Will pension funds have enough money to pay off their plan’s retirees? Each pension fund has a portfolio of investments (assets) and a current value of future pension payouts (liabilities). The pension fund is considered well-funded if the assets exceed the liabilities. An easy gauge of pension health is the funded ratio, which is the assets divided by the liabilities (see table).
Most pension funds in the Ninth District are underfunded, with the Michigan Public School Pension having the lowest funded ratio at 60 percent, with unfunded liabilities of $26 billion. One way to remedy the underfunded problem is for government employers to kick in more money (via public tax dollars). The employer contribution necessary to eventually make a pension fund whole is called the annual required contribution (ARC) and is determined in part by related employee contributions and investment returns.
Employee contributions are typically a set percentage of salary or wages. Investment returns are gauged against return assumptions, which range from 7.2 percent to 8.4 percent for different plans (see table). Higher investment assumptions lead to lower employer contributions (and therefore lower ARC), at least initially. But failure to meet investment assumptions creates unfunded liabilities, which raises ARC over time; the higher the investment assumption, the greater the unfunded liabilities when returns are low.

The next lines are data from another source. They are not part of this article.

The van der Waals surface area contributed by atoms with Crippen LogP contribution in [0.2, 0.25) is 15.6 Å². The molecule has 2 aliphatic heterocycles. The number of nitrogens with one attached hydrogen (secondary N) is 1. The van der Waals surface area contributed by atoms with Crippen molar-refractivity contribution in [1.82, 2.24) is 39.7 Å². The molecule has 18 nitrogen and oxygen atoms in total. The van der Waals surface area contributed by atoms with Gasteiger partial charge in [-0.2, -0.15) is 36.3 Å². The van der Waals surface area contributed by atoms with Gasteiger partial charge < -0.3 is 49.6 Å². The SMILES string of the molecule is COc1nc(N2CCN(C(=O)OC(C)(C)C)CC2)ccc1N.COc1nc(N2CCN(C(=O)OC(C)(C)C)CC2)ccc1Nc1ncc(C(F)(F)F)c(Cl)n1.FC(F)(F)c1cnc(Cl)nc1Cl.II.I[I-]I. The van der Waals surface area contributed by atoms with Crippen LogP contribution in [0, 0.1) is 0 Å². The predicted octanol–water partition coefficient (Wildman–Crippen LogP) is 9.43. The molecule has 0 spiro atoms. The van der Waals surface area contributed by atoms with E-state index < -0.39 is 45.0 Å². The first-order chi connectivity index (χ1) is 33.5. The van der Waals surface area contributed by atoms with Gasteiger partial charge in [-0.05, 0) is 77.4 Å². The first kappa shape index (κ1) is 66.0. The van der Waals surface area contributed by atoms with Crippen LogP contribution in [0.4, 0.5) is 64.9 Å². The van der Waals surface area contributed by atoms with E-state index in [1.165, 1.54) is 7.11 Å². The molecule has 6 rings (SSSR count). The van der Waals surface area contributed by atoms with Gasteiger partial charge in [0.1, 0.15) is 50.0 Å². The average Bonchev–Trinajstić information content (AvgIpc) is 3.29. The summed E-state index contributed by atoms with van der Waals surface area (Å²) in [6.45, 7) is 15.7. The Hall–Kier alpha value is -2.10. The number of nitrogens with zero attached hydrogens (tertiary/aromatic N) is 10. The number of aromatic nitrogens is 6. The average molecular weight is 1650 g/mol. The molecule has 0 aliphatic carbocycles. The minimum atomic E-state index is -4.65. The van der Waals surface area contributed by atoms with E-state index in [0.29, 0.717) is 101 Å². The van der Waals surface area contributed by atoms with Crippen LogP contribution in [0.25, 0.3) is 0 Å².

The National Association of State Retirement Administrators (NASRA) recently released a report analyzing state public pension plans from 2001 through 2013, comparing actual government contributions to the annual required amounts. The results show a range of disparities across Ninth District states (see table). Some states have one unified system while others have separate plans for teachers or other public employees. Wisconsin’s annual contributions exceeded ARC by three percent over this 12-year period, while government contributions for the North Dakota Public Employees Retirement System were 42 percent below the ARC.
Underfunded plans are occurring despite the fact that actual government contributions have been rising steeply for many government employers. For example, school districts in the Michigan Public Schools plan have seen their actual contributions rise from about $600 million in 2001 to almost $1.4 billion in 2013, according to the NASRA report. Over this same period, the annual required amount has risen from about $600 million to almost $2 billion.
Research Analyst Dulguun Batbold contributed to this article.